Emphasising that there will “definitely” be pruning of the Tata portfolio, Tata Sons Chairman Natarajan Chandrasekaran has said that the company will not exit a business “just to get a headline” but only when it is certain it is not getting returns from it. “Tata is already a USD 100 billion group. To get to the next level we need scale. We can’t do it with multiple small companies. We need top companies. I am not saying specifically that all companies need to be No. 1 or 2 [in their sectors], but we need to have top companies,” Chandrasekaran said in an interview to Fortune magazine.
The magazine noted that Chandrasekaran, 54, is not ruling out selling off underperforming companies. “We won’t exit a business just to get a headline. But we will exit if we aren’t getting returns today and we don’t think we’ll get them tomorrow. I have thought a lot about this. We’ll definitely prune the portfolio,” the former Tata Consultancy Services (TCS) chief said.
The report said Chandrasekaran’s colleagues and investors hope he can transfer to the rest of the Tata group some of the “digital magic” he brought to TCS, where he tripled sales and profits during his seven years as CEO.
“One of my key messages is that we’re going to look at performance for every operating company—growth rates, profitability, return on capital,” he said. “You can’t perform if you’re not fit. If you want to run a six-minute mile, you have to bring your weight down.”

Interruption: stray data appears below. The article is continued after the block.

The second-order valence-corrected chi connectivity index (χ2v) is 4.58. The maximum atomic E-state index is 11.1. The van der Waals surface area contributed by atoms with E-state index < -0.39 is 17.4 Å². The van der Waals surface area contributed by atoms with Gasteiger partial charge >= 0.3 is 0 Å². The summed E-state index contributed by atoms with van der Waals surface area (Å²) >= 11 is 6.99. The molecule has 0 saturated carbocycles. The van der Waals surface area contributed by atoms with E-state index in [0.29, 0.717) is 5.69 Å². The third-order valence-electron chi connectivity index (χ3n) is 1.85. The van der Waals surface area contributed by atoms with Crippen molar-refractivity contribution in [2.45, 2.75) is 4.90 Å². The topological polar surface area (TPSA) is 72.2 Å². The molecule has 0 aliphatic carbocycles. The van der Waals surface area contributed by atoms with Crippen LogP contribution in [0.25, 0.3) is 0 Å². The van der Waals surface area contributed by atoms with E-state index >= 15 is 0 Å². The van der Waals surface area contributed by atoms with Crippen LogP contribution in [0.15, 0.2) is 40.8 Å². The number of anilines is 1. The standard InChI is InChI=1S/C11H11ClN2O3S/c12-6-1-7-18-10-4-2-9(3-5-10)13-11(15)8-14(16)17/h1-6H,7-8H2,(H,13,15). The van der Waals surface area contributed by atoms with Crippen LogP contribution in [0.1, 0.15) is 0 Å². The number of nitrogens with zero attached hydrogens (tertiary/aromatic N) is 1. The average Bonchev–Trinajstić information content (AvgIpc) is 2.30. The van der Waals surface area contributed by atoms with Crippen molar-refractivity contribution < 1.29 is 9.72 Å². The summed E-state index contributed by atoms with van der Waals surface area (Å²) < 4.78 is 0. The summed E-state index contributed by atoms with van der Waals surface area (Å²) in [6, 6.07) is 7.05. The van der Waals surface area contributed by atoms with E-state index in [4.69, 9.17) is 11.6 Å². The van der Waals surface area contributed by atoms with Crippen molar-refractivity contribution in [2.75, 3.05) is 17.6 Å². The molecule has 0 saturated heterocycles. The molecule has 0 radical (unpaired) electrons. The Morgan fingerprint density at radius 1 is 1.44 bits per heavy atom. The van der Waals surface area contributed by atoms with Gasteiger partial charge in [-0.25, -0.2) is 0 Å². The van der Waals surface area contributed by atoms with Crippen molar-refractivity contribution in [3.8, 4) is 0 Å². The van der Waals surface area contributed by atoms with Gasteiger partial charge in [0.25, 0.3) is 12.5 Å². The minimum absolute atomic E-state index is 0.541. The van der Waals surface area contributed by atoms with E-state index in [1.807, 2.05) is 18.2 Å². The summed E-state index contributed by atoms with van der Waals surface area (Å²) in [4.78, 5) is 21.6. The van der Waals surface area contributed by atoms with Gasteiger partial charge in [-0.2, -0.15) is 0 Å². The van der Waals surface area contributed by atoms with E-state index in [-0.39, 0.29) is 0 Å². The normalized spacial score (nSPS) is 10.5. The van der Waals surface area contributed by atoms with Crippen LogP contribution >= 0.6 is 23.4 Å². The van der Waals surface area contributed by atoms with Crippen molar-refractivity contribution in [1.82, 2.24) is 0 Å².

The report said much of the House of Tata is in “urgent need” of renovation, with some of its biggest businesses growing sluggish and vulnerable to smaller, nimbler rivals.
“Chandra has vowed to reorganize the group to focus on growth and scale. Tata’s corporate roster is rife with opportunities for consolidation, with multiple companies competing in the same segment. Even veteran Tata executives are hard-pressed to explain why Tata Finance, Tata Housing Finance, and Tata Capital Finance operate as separate companies,” the magazine said.
Chandrasekaran took over as chief of the holding company of the multinational conglomerate in February. He is the first non-Parsi chairman of the 150-year old Tata Group. The report said Chandrasekaran isn’t pushing significant changes to the reporting relationship with the trusts.
“I am not briefing [them] on what we’re doing with every single company. But they are the primary shareholder for the group. I don’t think there is a conflict in keeping them informed,” he said. On the group’s Nano car, Chandrasekaran stresses that Tata Motors will have other priorities.
“Passenger car sales are small, and within that the Nano is even smaller. I don’t think shutting down the Nano plant is a decision the team will make.
“You know the corporate world. If you are asking if I feel like I have as much power as any other CEO, the answer is yes. But it’s a process. It’s not like I can get up in the morning and say, ‘Hey, I want to exit financial services.’ There’s a discussion. I have a long conversation with the board. Every decision has to be thought through, explained to the management?…I’m pretty happy with the amount of freedom I have,” he said.
On prospects for Tata Sons’ relationship with the Mistry family, Chandrasekaran said he cannot talk about the issue given that the matter is in the courts. “It’s in the courts. I can’t talk about it? I don’t know much about the history. We’ll let the court case come to its conclusion,” he added.